I would like to ask a few very personal questions and feel free to utterly ignore them:

1. What about the relationship makes it worth saving?  What are the good things?  What would make you willing to sacrifice things for him in order to keep the relationship happy and healthy?

2. What does he sacrifice for you?  And how does he show appreciation to you?

And lastly . . .

3. Is there any part of yourself that would be interested in ending the relationship if you felt it was possible for you to find someone else and someone who treated you better?  (since I know you feel like he's your last hope, that's why I ask the question. I'd like to know if you feel you have no choice but to be in this relationship)

I realise none of this has to do with money, but right now I think the fundamental issue is one of respect.  You don't feel he respects you and he doesn't feel you respect him.  I don't like how he places all the blame on your shoulders and seems to take none himself.  But that can also be the specifics of what you've told us.  So I guess I'd like to know what about this relationship is worth working hard to find a solution to a very complicated problem (both the financial part and the communication part)?

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Post by UristMcBunny on Thu Feb 05, 2015 5:32 am

It sounds like you're trying very hard to be understanding, and gentle, and patient, and to bring things up in the right way and to work as a team... and he is not in the slightest. You've tried to be as gentle and understanding and calm as you can, and his response is to ignore what you're asking for and criticise the way you're asking. That doesn't speak to me of someone who respects you very much.

So. Have you tried NOT being reasonable and gentle and kind? Have you tried allowing him to see how frustrated and angry you are with him? I don't mean frothing and cruel and bullying, but loud and firm and utterly unmovable.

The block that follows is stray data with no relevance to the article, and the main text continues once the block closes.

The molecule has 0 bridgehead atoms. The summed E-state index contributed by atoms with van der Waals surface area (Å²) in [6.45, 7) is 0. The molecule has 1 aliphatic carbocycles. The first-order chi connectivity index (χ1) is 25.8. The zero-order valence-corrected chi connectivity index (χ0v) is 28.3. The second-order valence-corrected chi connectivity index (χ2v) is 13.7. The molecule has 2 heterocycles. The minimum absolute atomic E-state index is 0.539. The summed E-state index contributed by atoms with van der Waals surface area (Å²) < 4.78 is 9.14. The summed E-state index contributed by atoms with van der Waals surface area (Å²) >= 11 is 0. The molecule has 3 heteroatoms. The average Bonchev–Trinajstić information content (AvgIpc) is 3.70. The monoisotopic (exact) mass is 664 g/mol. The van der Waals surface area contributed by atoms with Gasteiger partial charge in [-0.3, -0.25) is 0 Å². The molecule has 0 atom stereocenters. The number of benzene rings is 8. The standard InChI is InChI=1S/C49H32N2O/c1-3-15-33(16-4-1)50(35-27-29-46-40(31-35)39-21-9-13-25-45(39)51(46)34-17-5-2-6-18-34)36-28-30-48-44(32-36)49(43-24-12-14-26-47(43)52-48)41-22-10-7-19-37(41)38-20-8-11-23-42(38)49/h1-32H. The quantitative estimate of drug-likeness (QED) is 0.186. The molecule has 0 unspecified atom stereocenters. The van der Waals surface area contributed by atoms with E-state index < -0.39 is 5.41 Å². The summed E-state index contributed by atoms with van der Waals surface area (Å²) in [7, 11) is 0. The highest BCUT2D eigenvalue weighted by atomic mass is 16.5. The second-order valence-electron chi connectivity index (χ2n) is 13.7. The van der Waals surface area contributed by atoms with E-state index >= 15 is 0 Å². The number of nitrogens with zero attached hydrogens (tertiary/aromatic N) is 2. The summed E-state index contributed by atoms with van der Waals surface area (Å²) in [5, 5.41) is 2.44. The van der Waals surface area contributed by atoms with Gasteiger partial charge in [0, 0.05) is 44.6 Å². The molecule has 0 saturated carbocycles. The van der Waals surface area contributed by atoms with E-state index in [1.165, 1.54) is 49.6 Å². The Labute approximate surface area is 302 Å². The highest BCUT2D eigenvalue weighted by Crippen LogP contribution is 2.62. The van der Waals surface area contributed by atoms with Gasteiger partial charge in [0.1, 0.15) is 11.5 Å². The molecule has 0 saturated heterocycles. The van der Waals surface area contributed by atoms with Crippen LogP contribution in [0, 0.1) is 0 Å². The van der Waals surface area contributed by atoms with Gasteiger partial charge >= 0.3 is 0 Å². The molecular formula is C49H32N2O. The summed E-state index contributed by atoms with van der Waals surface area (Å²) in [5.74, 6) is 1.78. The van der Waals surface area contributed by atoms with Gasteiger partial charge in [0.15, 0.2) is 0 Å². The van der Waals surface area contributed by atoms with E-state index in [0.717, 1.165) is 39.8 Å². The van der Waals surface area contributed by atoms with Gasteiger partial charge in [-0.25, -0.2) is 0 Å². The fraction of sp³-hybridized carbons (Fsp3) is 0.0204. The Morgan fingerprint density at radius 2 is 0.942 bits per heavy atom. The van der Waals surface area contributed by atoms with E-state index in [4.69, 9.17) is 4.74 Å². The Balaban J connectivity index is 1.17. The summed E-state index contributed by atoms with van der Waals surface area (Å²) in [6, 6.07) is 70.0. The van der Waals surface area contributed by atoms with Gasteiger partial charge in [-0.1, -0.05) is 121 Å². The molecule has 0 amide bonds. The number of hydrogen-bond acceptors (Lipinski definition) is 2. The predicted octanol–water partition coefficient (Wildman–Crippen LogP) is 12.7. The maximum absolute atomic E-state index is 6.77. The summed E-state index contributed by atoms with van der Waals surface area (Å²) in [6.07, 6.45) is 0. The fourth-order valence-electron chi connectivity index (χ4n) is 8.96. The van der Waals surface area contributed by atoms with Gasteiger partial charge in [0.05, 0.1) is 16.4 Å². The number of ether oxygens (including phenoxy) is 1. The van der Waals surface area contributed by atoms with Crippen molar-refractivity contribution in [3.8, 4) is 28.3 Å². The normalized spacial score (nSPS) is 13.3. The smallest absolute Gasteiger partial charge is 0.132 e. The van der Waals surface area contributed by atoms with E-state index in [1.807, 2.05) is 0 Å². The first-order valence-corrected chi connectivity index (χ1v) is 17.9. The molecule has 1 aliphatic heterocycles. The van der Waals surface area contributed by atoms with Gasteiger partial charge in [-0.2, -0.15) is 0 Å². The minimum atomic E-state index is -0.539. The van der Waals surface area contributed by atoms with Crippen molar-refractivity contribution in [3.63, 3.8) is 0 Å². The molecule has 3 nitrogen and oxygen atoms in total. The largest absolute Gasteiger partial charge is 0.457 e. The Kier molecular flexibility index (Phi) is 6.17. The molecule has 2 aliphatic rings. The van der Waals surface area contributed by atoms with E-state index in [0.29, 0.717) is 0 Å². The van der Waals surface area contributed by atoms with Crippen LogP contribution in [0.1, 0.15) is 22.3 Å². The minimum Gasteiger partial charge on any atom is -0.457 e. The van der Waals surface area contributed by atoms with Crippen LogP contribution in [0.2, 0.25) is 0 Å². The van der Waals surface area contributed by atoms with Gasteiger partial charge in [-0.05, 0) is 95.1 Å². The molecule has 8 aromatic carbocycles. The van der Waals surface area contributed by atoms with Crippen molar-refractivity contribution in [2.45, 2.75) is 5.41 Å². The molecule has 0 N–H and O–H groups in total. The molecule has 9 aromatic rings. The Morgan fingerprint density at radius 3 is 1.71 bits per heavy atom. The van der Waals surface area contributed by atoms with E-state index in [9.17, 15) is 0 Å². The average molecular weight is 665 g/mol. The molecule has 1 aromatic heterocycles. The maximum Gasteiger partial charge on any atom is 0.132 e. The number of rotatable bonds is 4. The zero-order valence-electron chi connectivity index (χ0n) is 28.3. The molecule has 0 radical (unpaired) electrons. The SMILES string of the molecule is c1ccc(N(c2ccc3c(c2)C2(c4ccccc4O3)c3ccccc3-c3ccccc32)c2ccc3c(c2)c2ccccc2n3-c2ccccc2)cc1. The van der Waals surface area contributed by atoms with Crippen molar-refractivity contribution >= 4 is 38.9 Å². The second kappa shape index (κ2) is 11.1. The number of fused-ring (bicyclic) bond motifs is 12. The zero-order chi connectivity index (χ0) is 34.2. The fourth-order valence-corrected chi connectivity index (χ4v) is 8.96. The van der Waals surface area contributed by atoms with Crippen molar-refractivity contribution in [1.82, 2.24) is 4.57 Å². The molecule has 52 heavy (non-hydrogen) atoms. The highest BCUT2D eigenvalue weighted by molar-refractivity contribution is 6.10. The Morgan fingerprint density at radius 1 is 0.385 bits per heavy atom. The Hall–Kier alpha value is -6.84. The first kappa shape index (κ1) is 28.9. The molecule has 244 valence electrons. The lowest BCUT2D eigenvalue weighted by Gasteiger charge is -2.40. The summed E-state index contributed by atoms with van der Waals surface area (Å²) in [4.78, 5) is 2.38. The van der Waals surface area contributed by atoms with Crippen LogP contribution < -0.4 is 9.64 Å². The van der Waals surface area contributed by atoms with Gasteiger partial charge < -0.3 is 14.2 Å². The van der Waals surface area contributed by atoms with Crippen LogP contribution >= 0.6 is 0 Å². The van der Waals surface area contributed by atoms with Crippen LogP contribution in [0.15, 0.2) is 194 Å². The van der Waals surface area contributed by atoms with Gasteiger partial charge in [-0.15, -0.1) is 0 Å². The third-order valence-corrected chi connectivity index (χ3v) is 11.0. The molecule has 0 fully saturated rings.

I'll be honest, the mister and I had some problems at first. We were still kids in many ways - I was 18, he was 20, he'd been brought up in a financially secure middle-class, but abusive environment and then had been homeless and had never really been taught or had the chance to learn about budgeting or housework or how adults are supposed to interact, so he had a LOT to unpack. At first, he really didn't handle adult conversations about household stuff well at all. Now, we're in a place where we both actively encourage the other to bring up and air issues they have. But in the past, there have been times when it's taken me getting Righteously Angry to shake him out of some creeping shitty behaviour.

But ultimately, the issue here is not with you. The issue is that the person you're with will not listen, will not have an open, calm, adult conversation about budgeting with you, and expects all of the burden of HIS choices to be taken up by you. What needs to change isn't your approach. It's his attitude.

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Post by Mel on Thu Feb 05, 2015 10:01 am